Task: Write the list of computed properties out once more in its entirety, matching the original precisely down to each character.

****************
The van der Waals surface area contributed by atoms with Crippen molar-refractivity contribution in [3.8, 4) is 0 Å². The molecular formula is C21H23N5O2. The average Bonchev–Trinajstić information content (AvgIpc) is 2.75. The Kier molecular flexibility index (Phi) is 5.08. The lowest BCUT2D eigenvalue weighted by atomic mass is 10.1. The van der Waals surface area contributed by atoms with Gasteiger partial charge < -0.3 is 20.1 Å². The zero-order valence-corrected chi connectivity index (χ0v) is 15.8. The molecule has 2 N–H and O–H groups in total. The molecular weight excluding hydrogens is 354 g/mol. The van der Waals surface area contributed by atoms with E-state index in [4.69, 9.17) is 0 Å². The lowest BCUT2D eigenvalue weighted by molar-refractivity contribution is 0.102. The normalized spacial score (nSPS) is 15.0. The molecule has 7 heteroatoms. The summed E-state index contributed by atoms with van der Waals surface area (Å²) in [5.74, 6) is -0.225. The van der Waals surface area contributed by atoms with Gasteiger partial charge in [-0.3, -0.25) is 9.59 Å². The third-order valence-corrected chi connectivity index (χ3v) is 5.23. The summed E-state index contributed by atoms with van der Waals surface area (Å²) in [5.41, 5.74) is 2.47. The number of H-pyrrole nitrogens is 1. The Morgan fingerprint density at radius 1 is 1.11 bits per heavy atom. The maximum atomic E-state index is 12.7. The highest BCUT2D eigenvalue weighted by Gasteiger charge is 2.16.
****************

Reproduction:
The van der Waals surface area contributed by atoms with Crippen molar-refractivity contribution in [3.8, 4) is 0 Å². The molecular formula is C21H23N5O2. The average Bonchev–Trinajstić information content (AvgIpc) is 2.75. The Kier molecular flexibility index (Phi) is 5.08. The lowest BCUT2D eigenvalue weighted by atomic mass is 10.1. The van der Waals surface area contributed by atoms with Gasteiger partial charge < -0.3 is 20.1 Å². The zero-order valence-corrected chi connectivity index (χ0v) is 15.8. The molecule has 2 N–H and O–H groups in total. The molecular weight excluding hydrogens is 354 g/mol. The van der Waals surface area contributed by atoms with E-state index in [4.69, 9.17) is 0 Å². The lowest BCUT2D eigenvalue weighted by molar-refractivity contribution is 0.102. The normalized spacial score (nSPS) is 15.0. The molecule has 7 heteroatoms. The summed E-state index contributed by atoms with van der Waals surface area (Å²) in [5.74, 6) is -0.225. The van der Waals surface area contributed by atoms with Gasteiger partial charge in [-0.3, -0.25) is 9.59 Å². The third-order valence-corrected chi connectivity index (χ3v) is 5.23. The summed E-state index contributed by atoms with van der Waals surface area (Å²) in [5.41, 5.74) is 2.47. The number of H-pyrrole nitrogens is 1. The Morgan fingerprint density at radius 1 is 1.11 bits per heavy atom. The maximum atomic E-state index is 12.7. The highest BCUT2D eigenvalue weighted by Gasteiger charge is 2.16.